20 Jun How to define a strong KAM Training Path
In a first post dedicated to KAM Skills & Competencies Development, we have explored how to define a solid approach to KAM Training based on 5 fundamental principles.
In this second post, we explore how to develop KAM Skills & Competencies and how to build the KAM Training Path that supports this goal. This article focuses on the individual competencies required from the Key Account Managers. In the third post of this series, we will look at how to deliver a high-impact training. Other articles on this blog explore the collective KAM capabilities an organisation must develop to be successful with KAM.
Defining Skills & Competencies. In these 3 posts, with Skills, we mean a combination of knowledge and mastery of techniques which enables people to perform specific tasks. With Competencies, we mean combining Skills with motivational factors and the ability to understand a context in order to adopt the adequate behaviours which lead to results.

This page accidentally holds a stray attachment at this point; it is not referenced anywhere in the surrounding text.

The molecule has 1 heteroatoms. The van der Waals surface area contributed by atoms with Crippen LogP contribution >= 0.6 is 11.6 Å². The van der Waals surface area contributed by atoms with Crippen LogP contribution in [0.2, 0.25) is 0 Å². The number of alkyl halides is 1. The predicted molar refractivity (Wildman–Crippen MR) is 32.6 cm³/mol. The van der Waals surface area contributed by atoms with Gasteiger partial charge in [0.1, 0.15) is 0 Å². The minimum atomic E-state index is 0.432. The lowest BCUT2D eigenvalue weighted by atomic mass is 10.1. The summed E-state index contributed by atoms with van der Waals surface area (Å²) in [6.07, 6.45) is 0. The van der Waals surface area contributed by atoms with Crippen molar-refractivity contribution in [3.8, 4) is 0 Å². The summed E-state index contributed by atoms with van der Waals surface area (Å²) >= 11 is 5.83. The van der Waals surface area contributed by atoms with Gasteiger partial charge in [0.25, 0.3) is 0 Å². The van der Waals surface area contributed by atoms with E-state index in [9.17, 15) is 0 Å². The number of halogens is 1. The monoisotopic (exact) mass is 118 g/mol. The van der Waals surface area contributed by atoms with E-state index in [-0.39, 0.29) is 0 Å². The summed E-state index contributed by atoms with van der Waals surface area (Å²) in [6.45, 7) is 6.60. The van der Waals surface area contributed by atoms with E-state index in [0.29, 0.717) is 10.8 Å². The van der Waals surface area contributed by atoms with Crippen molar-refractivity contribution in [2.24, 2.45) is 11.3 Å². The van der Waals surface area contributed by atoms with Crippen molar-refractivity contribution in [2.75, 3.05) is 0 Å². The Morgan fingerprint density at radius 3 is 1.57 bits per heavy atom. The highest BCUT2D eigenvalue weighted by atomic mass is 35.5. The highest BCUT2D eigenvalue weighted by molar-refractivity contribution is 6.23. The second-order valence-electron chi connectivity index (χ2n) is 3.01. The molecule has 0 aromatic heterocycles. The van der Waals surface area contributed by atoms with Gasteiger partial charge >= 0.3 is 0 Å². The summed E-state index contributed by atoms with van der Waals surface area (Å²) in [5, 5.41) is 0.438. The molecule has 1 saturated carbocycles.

What is your KAM Competencies Reference Framework?
As already discussed in the first article, the goals, target audience and format of your KAM skills development efforts must be coherent with the state of development and maturity of your KAM initiative.
If your KAM programme is just starting, you should focus on equipping the KAM Programme Director and the Key Account Managers with the knowledge and skills requires to take your initiative off the ground and manage the challenges specific to this early phase. If on the contrary, your KAM practice has been existing for a while, without a formalised approach to develop KAM Skills and Competencies, you will have to explore the current situation to be able to define the best way forward.
A crucial tool to help you build your KAM Training path is the KAM Individual Competencies Reference Framework.
It provides you with a precise description of the skills and competencies required from a true Key Account Manager (not a plain entreprise customers sales rep). A well designed competencies reference framework allows to assess the competencies of each Key Account Manager, whatever their degree of experience. Although it is possible to define a generic KAM Competencies reference framework, such a tool works best when fully customised to a company’s context.